Preprints
https://doi.org/10.5194/soil-2020-92
https://doi.org/10.5194/soil-2020-92

  05 Jan 2021

05 Jan 2021

Review status: this preprint is currently under review for the journal SOIL.

The role of geochemistry in organic carbon stabilization in tropical rainforest soils

Mario Reichenbach1, Peter Fiener1, Gina Garland2, Marco Griepentrog2, Johan Six2, and Sebastian Doetterl1,2 Mario Reichenbach et al.
  • 1Institute of Geography, Augsburg University, Augsburg, 86159 Germany
  • 2Department of Environmental System Science, ETH Zurich, Zurich, 8092, Switzerland

Abstract. Stabilization of organic carbon in soils (SOC) depends on several soil properties, including the soil weathering stage and the mineralogy of parent material. As such, tropical SOC stabilization mechanisms likely differ from those in temperate soils due to contrasting soil development. To better understand these mechanisms, we investigated SOC dynamics at three soil depths under pristine tropical african mountain forest along a geochemical gradient from mafic to felsic and a topographic gradient covering plateau, slope and valley positions. To do so we conducted a series of soil C fractionation experiments in combination with an analysis of the geochemical composition of soil and a sequential extraction of pedogenic oxides. Relationships between our target and predicting variables were investigated using a combination of regression analyses and dimension reduction. Here, we show that reactive secondary mineral phases drive SOC properties and stabilization mechanisms together with, and sometimes more strongly than, other mechanisms such as aggregation or C stabilization by clay content. Key mineral stabilization mechanisms for SOC were strongly related to soil geochemistry, differing across the study regions. These findings were independent of topography in the absence of detectable erosion processes. Instead, fluvial dynamics and changed hydrological conditions had a secondary control on SOC dynamics in valley positions, leading to higher SOC stocks there than at the non-valley positions. We also detected fossil organic carbon (FOC) at several sites, constituting up to 52.0 ± 13.2 % of total SOC stock in the C depleted subsoil. Interestingly, total SOC stocks for these soils did not exceed those of sites without FOC. Additionally, FOC decreased strongly towards more shallow soil depths, indicating decomposability of FOC by microbial communities under more fertile conditions. Regression analysis showed that variables affiliated with soil weathering, parent material geochemistry and soil fertility, together with soil depth, explained up to 75 % of the variability of SOC stocks and Δ14C. Furthermore the same variables explain 44 % of the variability in the relative abundance of C associated with microaggregates versus free silt and clay associated C fractions However, geochemical variables gained or retained importance for explaining SOC target variables when controlling for soil depth. We conclude that despite long-lasting weathering, geochemical properties of soil parent material leave a footprint in tropical soils that affects SOC stocks and mineral related C stabilization mechanisms. While identified stabilization mechanisms and controls are similar to less weathered soils in other climate zones, their relative importance is markedly different in the investigated tropical soils.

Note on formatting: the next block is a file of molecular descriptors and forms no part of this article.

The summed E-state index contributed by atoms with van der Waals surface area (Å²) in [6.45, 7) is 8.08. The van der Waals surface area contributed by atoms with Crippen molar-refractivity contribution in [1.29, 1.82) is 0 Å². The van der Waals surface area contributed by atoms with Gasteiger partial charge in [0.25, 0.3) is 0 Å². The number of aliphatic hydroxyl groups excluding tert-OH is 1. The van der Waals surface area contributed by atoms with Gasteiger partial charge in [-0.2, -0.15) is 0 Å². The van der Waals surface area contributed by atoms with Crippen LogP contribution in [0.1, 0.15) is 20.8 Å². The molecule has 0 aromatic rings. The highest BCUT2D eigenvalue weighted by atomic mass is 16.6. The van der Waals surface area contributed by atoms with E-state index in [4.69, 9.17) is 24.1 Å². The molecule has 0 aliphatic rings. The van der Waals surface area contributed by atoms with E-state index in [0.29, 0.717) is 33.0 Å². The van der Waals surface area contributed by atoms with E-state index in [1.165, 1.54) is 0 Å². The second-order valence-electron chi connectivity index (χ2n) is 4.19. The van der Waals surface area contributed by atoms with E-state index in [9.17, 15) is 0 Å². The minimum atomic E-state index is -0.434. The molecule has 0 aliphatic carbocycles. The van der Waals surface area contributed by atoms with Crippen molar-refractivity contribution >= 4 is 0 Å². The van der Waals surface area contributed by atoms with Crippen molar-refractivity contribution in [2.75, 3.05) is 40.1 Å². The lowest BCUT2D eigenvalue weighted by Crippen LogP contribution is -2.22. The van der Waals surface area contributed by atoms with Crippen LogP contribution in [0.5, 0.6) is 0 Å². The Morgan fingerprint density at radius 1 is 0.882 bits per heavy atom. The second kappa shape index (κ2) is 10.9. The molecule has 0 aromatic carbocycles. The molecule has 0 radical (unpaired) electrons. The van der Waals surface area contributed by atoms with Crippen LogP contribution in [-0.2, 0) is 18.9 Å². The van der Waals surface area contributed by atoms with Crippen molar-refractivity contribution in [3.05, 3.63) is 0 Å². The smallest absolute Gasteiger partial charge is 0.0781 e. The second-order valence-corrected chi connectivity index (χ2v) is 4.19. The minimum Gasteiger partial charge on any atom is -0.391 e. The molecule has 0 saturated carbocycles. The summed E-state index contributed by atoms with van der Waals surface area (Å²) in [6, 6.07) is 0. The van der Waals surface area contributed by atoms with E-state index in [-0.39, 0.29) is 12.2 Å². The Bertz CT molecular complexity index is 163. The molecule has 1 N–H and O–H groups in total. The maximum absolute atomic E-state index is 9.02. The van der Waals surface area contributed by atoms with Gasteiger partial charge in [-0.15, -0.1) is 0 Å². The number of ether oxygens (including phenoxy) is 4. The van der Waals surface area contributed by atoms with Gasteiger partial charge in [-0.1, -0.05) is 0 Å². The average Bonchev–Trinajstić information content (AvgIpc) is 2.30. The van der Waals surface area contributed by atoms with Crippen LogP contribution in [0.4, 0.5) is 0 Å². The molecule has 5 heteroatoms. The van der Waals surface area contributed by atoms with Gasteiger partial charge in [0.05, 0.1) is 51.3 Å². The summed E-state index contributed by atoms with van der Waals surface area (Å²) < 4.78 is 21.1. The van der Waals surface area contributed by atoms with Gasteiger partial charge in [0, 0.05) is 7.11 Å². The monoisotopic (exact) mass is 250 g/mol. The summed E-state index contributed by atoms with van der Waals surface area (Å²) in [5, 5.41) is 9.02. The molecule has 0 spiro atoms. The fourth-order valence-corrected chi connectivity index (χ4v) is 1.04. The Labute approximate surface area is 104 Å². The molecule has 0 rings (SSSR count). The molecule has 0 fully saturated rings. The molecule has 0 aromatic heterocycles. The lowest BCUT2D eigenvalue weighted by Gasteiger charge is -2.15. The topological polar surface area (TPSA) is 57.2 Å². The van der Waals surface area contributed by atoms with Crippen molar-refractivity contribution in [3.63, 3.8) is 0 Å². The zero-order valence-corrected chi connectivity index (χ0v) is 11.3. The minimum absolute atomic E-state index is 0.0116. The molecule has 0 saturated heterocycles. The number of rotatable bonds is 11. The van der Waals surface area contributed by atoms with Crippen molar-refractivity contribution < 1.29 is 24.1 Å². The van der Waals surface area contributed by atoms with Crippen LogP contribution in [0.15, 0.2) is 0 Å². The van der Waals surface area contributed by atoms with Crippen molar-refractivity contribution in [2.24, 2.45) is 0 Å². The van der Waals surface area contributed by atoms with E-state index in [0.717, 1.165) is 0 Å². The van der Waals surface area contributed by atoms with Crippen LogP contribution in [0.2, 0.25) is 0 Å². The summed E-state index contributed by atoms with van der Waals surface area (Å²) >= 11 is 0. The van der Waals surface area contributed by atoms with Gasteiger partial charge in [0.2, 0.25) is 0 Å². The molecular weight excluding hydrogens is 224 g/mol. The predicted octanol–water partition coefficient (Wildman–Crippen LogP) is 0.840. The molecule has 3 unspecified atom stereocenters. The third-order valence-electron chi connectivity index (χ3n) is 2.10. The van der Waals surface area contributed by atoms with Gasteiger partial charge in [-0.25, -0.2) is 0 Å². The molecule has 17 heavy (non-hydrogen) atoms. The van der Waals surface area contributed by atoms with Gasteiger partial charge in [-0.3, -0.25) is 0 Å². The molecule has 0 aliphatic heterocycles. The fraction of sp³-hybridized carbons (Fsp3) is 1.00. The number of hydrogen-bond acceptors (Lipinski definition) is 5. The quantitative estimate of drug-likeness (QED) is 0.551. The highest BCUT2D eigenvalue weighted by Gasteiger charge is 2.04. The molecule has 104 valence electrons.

Mario Reichenbach et al.

Status: open (until 25 Feb 2021)

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Mario Reichenbach et al.

Mario Reichenbach et al.

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Short summary
In deeply weathered tropical rainforest soils of Africa, we found that patterns of soil organic carbon stocks differ between soils developed from geochemically contrasting parent material due to differences in the abundance of organo-metallic complexes, the presence/absence of chemical stabilization mechanisms of carbon with minerals and the presence of fossil organic carbon from sedimentary rocks. Physical stabilization mechanisms by aggregation provides additional protection of soil carbon.